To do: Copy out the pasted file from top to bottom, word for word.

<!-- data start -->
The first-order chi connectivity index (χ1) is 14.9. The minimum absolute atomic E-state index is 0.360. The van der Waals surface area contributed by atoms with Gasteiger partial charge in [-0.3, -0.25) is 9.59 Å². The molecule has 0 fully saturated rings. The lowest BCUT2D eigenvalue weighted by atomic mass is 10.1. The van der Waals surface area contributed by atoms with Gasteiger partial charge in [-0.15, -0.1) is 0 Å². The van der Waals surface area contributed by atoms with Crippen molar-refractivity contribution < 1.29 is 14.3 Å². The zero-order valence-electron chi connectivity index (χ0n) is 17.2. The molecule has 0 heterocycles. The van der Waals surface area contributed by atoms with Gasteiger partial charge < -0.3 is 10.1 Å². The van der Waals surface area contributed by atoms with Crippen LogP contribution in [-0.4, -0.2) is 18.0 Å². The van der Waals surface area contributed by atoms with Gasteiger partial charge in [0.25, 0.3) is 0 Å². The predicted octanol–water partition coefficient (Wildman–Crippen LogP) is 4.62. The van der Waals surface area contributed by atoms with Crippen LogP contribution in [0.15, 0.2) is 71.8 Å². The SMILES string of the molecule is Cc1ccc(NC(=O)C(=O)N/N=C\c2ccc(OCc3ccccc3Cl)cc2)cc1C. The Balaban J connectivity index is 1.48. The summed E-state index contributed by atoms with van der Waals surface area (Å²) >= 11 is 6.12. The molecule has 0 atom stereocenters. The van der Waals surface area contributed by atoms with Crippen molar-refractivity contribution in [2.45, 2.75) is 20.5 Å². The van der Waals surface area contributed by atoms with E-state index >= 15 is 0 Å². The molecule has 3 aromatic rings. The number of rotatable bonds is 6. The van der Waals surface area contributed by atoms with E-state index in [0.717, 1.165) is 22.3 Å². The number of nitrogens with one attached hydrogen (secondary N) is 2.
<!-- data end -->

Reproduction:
The first-order chi connectivity index (χ1) is 14.9. The minimum absolute atomic E-state index is 0.360. The van der Waals surface area contributed by atoms with Gasteiger partial charge in [-0.3, -0.25) is 9.59 Å². The molecule has 0 fully saturated rings. The lowest BCUT2D eigenvalue weighted by atomic mass is 10.1. The van der Waals surface area contributed by atoms with Gasteiger partial charge in [-0.15, -0.1) is 0 Å². The van der Waals surface area contributed by atoms with Crippen molar-refractivity contribution < 1.29 is 14.3 Å². The zero-order valence-electron chi connectivity index (χ0n) is 17.2. The molecule has 0 heterocycles. The van der Waals surface area contributed by atoms with Gasteiger partial charge < -0.3 is 10.1 Å². The van der Waals surface area contributed by atoms with Crippen LogP contribution in [-0.4, -0.2) is 18.0 Å². The van der Waals surface area contributed by atoms with Gasteiger partial charge in [0.25, 0.3) is 0 Å². The predicted octanol–water partition coefficient (Wildman–Crippen LogP) is 4.62. The van der Waals surface area contributed by atoms with Crippen LogP contribution in [0.15, 0.2) is 71.8 Å². The SMILES string of the molecule is Cc1ccc(NC(=O)C(=O)N/N=C\c2ccc(OCc3ccccc3Cl)cc2)cc1C. The Balaban J connectivity index is 1.48. The summed E-state index contributed by atoms with van der Waals surface area (Å²) >= 11 is 6.12. The molecule has 0 atom stereocenters. The van der Waals surface area contributed by atoms with Crippen molar-refractivity contribution in [2.45, 2.75) is 20.5 Å². The van der Waals surface area contributed by atoms with E-state index >= 15 is 0 Å². The molecule has 3 aromatic rings. The number of rotatable bonds is 6. The van der Waals surface area contributed by atoms with E-state index in [0.717, 1.165) is 22.3 Å². The number of nitrogens with one attached hydrogen (secondary N) is 2.